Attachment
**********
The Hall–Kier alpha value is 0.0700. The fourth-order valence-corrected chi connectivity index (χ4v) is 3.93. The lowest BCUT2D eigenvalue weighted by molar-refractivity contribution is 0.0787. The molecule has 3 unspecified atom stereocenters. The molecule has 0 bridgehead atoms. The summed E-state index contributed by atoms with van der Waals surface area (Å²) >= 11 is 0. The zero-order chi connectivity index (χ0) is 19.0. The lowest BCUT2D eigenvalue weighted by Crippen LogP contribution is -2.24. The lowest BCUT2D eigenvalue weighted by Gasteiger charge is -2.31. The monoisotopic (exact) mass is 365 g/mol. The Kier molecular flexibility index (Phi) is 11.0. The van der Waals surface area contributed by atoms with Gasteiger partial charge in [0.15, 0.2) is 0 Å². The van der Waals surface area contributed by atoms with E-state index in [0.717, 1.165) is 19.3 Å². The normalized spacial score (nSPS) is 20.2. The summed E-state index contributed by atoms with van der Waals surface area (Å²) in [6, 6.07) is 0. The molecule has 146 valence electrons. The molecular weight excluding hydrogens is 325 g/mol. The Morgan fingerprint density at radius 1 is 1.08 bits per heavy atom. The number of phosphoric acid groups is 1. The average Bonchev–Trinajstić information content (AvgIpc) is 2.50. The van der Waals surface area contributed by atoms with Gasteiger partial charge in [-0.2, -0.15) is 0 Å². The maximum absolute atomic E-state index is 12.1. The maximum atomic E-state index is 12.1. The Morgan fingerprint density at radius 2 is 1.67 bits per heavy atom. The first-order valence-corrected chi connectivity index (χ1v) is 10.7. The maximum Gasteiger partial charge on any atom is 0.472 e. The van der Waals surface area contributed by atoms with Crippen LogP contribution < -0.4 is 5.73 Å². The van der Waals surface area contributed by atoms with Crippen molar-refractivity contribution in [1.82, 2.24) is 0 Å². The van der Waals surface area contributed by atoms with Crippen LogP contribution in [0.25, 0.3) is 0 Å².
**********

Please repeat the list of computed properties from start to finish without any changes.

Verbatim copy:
The Hall–Kier alpha value is 0.0700. The fourth-order valence-corrected chi connectivity index (χ4v) is 3.93. The lowest BCUT2D eigenvalue weighted by molar-refractivity contribution is 0.0787. The molecule has 3 unspecified atom stereocenters. The molecule has 0 bridgehead atoms. The summed E-state index contributed by atoms with van der Waals surface area (Å²) >= 11 is 0. The zero-order chi connectivity index (χ0) is 19.0. The lowest BCUT2D eigenvalue weighted by Crippen LogP contribution is -2.24. The lowest BCUT2D eigenvalue weighted by Gasteiger charge is -2.31. The monoisotopic (exact) mass is 365 g/mol. The Kier molecular flexibility index (Phi) is 11.0. The van der Waals surface area contributed by atoms with Gasteiger partial charge in [0.15, 0.2) is 0 Å². The van der Waals surface area contributed by atoms with E-state index in [0.717, 1.165) is 19.3 Å². The normalized spacial score (nSPS) is 20.2. The summed E-state index contributed by atoms with van der Waals surface area (Å²) in [6, 6.07) is 0. The molecule has 146 valence electrons. The molecular weight excluding hydrogens is 325 g/mol. The Morgan fingerprint density at radius 1 is 1.08 bits per heavy atom. The number of phosphoric acid groups is 1. The average Bonchev–Trinajstić information content (AvgIpc) is 2.50. The van der Waals surface area contributed by atoms with Gasteiger partial charge in [-0.2, -0.15) is 0 Å². The maximum absolute atomic E-state index is 12.1. The maximum atomic E-state index is 12.1. The Morgan fingerprint density at radius 2 is 1.67 bits per heavy atom. The first-order valence-corrected chi connectivity index (χ1v) is 10.7. The maximum Gasteiger partial charge on any atom is 0.472 e. The van der Waals surface area contributed by atoms with Crippen LogP contribution < -0.4 is 5.73 Å². The van der Waals surface area contributed by atoms with Crippen molar-refractivity contribution in [1.82, 2.24) is 0 Å². The van der Waals surface area contributed by atoms with Crippen LogP contribution in [0.25, 0.3) is 0 Å².